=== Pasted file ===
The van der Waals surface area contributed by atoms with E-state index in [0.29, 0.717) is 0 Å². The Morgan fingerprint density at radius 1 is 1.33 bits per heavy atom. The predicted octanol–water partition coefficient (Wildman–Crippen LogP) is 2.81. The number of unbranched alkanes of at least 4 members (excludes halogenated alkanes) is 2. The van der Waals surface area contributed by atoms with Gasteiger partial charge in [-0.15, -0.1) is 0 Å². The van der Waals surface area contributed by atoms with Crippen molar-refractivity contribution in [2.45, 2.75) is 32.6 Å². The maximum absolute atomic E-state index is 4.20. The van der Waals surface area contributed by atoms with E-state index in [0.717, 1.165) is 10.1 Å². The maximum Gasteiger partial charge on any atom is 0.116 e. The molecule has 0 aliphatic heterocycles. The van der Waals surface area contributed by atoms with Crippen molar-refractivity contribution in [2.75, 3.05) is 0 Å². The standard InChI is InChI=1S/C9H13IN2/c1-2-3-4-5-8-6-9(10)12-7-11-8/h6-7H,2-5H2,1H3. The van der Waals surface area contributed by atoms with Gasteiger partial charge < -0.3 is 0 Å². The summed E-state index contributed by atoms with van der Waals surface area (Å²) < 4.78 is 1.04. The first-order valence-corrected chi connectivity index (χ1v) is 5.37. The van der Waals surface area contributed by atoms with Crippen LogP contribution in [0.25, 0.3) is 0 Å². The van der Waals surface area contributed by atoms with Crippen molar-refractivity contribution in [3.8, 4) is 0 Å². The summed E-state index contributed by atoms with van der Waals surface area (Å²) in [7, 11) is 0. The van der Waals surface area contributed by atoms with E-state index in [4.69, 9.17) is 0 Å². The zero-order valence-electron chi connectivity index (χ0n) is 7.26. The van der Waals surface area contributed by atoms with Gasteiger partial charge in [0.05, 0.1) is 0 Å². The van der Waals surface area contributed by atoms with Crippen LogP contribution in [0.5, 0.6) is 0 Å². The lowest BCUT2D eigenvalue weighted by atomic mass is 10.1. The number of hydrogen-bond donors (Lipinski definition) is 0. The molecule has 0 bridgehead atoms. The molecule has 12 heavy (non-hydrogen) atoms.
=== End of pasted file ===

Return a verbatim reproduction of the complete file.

The van der Waals surface area contributed by atoms with E-state index in [0.29, 0.717) is 0 Å². The Morgan fingerprint density at radius 1 is 1.33 bits per heavy atom. The predicted octanol–water partition coefficient (Wildman–Crippen LogP) is 2.81. The number of unbranched alkanes of at least 4 members (excludes halogenated alkanes) is 2. The van der Waals surface area contributed by atoms with Gasteiger partial charge in [-0.15, -0.1) is 0 Å². The van der Waals surface area contributed by atoms with Crippen molar-refractivity contribution in [2.45, 2.75) is 32.6 Å². The maximum absolute atomic E-state index is 4.20. The van der Waals surface area contributed by atoms with E-state index in [0.717, 1.165) is 10.1 Å². The maximum Gasteiger partial charge on any atom is 0.116 e. The molecule has 0 aliphatic heterocycles. The van der Waals surface area contributed by atoms with Crippen molar-refractivity contribution in [2.75, 3.05) is 0 Å². The standard InChI is InChI=1S/C9H13IN2/c1-2-3-4-5-8-6-9(10)12-7-11-8/h6-7H,2-5H2,1H3. The van der Waals surface area contributed by atoms with Gasteiger partial charge < -0.3 is 0 Å². The summed E-state index contributed by atoms with van der Waals surface area (Å²) < 4.78 is 1.04. The first-order valence-corrected chi connectivity index (χ1v) is 5.37. The van der Waals surface area contributed by atoms with Crippen LogP contribution in [0.25, 0.3) is 0 Å². The van der Waals surface area contributed by atoms with Crippen molar-refractivity contribution in [3.8, 4) is 0 Å². The summed E-state index contributed by atoms with van der Waals surface area (Å²) in [7, 11) is 0. The van der Waals surface area contributed by atoms with E-state index in [4.69, 9.17) is 0 Å². The zero-order valence-electron chi connectivity index (χ0n) is 7.26. The van der Waals surface area contributed by atoms with Gasteiger partial charge in [0.05, 0.1) is 0 Å². The van der Waals surface area contributed by atoms with Crippen LogP contribution in [0.5, 0.6) is 0 Å². The lowest BCUT2D eigenvalue weighted by atomic mass is 10.1. The number of hydrogen-bond donors (Lipinski definition) is 0. The molecule has 0 bridgehead atoms. The molecule has 12 heavy (non-hydrogen) atoms.